The head of the U.S. Securities and Exchange Commission has set up an internal task force to look into the life settlement business.

SEC Chairman Mary Schapiro formed a multidisciplinary team in August “to examine emerging issues in the life settlements market,” says SEC spokesman John Nester.

Among issues to be studied are sales practices, privacy rights, disclosure issues and the role of securitization in the industry, Nester says.

“In addition, the task force will engage in outreach efforts with fellow securities and insurance regulators to coordinate regulatory efforts and analyze whether gaps in oversight [of the life settlement industry] exist,” Nester says.

In a speech last year, while Schapiro was chief executive of the Financial Industry Regulatory Authority, Washington, she identified the rise of life settlements as one of a number of “troubling trends” stemming from the economic crisis–along with the increase in use of reverse mortgages and accounts of investors prematurely tapping their retirement savings.

“We are concerned that some investors may be risking their most valuable assets in an effort to raise cash–including those in or near retirement, who may not have time to recover their losses,” Schapiro said at the time.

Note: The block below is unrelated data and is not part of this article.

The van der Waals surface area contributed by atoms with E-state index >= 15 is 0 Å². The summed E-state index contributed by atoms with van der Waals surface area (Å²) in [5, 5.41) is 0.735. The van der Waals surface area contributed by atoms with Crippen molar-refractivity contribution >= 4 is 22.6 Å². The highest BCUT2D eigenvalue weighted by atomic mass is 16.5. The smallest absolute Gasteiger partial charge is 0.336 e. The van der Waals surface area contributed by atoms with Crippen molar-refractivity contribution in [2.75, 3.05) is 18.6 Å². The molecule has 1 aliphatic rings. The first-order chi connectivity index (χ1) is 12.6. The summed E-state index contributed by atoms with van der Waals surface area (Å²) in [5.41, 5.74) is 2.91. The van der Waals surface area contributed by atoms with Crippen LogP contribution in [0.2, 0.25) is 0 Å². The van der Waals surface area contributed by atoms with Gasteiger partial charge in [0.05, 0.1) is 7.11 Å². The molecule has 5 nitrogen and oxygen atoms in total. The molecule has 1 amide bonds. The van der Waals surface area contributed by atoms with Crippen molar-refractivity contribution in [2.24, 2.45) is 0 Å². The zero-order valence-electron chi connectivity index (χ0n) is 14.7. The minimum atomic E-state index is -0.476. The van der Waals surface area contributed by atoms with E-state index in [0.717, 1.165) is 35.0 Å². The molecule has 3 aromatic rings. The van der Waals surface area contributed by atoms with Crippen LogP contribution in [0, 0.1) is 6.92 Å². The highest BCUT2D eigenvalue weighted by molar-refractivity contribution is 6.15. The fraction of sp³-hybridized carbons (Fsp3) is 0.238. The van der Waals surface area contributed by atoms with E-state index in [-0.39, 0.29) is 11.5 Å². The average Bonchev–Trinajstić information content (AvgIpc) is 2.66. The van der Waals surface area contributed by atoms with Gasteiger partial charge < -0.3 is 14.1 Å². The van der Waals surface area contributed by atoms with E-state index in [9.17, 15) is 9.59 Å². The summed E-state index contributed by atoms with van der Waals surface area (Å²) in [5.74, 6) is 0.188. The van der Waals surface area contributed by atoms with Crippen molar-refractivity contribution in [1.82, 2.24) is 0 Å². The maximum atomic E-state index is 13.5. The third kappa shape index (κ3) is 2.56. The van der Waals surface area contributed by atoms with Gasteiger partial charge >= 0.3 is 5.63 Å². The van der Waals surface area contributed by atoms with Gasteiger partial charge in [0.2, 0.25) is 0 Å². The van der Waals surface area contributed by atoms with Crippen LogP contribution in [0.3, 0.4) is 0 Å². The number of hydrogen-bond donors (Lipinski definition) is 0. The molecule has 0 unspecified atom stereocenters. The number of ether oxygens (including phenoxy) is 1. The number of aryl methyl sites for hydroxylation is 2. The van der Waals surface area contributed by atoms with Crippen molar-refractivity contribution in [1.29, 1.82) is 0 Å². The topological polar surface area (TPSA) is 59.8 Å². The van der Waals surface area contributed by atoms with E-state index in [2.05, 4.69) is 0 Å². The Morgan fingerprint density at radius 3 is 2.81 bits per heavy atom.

In April, after Schapiro took over as head of the SEC, she promised Sen. Herbert Kohl, D.-Wisc., chairman of the Senate Special Committee on Aging, that she would look into the life settlement industry.

Kohl has released a statement welcoming the formation of the SEC life settlements task force.

“There’s still so much we need to know about this burgeoning industry, and I’m grateful to the SEC for stepping up,” Kohl says. “My hope is that the new task force will determine that greater regulation by the agency is necessary for life settlement providers and brokers.”

Earlier this week, Rep. Paul Kanjorski, D-Pa., chairman of the capital markets subcommittee of the House Financial Services Committee, said the subcommittee would hold a hearing on the life settlement securitization process Sept. 24.